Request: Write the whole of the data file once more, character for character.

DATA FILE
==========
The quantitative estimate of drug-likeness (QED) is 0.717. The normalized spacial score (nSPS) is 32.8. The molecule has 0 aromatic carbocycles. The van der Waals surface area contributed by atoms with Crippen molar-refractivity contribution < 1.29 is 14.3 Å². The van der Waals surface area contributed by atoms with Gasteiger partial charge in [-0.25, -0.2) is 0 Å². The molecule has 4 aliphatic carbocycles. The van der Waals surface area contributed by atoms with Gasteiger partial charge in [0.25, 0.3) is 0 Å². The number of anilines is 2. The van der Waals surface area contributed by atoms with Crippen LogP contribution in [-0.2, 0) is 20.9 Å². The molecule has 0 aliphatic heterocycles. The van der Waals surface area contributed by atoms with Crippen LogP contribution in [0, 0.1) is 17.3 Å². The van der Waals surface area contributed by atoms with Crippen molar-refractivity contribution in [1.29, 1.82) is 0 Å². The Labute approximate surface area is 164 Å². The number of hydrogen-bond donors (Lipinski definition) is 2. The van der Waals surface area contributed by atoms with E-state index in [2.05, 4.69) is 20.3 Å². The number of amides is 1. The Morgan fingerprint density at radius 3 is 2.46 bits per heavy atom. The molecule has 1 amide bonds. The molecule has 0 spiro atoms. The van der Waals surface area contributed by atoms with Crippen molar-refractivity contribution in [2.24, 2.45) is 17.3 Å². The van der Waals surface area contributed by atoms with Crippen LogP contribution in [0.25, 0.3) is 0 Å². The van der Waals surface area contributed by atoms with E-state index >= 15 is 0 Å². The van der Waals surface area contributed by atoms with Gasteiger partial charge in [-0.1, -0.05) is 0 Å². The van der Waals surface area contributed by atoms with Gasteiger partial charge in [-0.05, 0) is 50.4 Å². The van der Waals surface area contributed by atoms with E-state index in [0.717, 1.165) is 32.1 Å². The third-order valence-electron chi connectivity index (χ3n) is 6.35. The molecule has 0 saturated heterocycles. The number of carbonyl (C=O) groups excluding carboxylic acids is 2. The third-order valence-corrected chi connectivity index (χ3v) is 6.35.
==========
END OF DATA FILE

The quantitative estimate of drug-likeness (QED) is 0.717. The normalized spacial score (nSPS) is 32.8. The molecule has 0 aromatic carbocycles. The van der Waals surface area contributed by atoms with Crippen molar-refractivity contribution < 1.29 is 14.3 Å². The van der Waals surface area contributed by atoms with Gasteiger partial charge in [-0.25, -0.2) is 0 Å². The molecule has 4 aliphatic carbocycles. The van der Waals surface area contributed by atoms with Gasteiger partial charge in [0.25, 0.3) is 0 Å². The number of anilines is 2. The van der Waals surface area contributed by atoms with Crippen LogP contribution in [-0.2, 0) is 20.9 Å². The molecule has 0 aliphatic heterocycles. The van der Waals surface area contributed by atoms with Crippen LogP contribution in [0, 0.1) is 17.3 Å². The van der Waals surface area contributed by atoms with Crippen molar-refractivity contribution in [1.29, 1.82) is 0 Å². The Labute approximate surface area is 164 Å². The number of hydrogen-bond donors (Lipinski definition) is 2. The van der Waals surface area contributed by atoms with E-state index in [2.05, 4.69) is 20.3 Å². The number of amides is 1. The Morgan fingerprint density at radius 3 is 2.46 bits per heavy atom. The molecule has 1 amide bonds. The molecule has 0 spiro atoms. The van der Waals surface area contributed by atoms with Crippen molar-refractivity contribution in [2.24, 2.45) is 17.3 Å². The van der Waals surface area contributed by atoms with Crippen LogP contribution in [0.25, 0.3) is 0 Å². The van der Waals surface area contributed by atoms with E-state index >= 15 is 0 Å². The van der Waals surface area contributed by atoms with Gasteiger partial charge in [-0.1, -0.05) is 0 Å². The van der Waals surface area contributed by atoms with Gasteiger partial charge in [-0.05, 0) is 50.4 Å². The van der Waals surface area contributed by atoms with E-state index in [0.717, 1.165) is 32.1 Å². The third-order valence-electron chi connectivity index (χ3n) is 6.35. The molecule has 0 saturated heterocycles. The number of carbonyl (C=O) groups excluding carboxylic acids is 2. The third-order valence-corrected chi connectivity index (χ3v) is 6.35.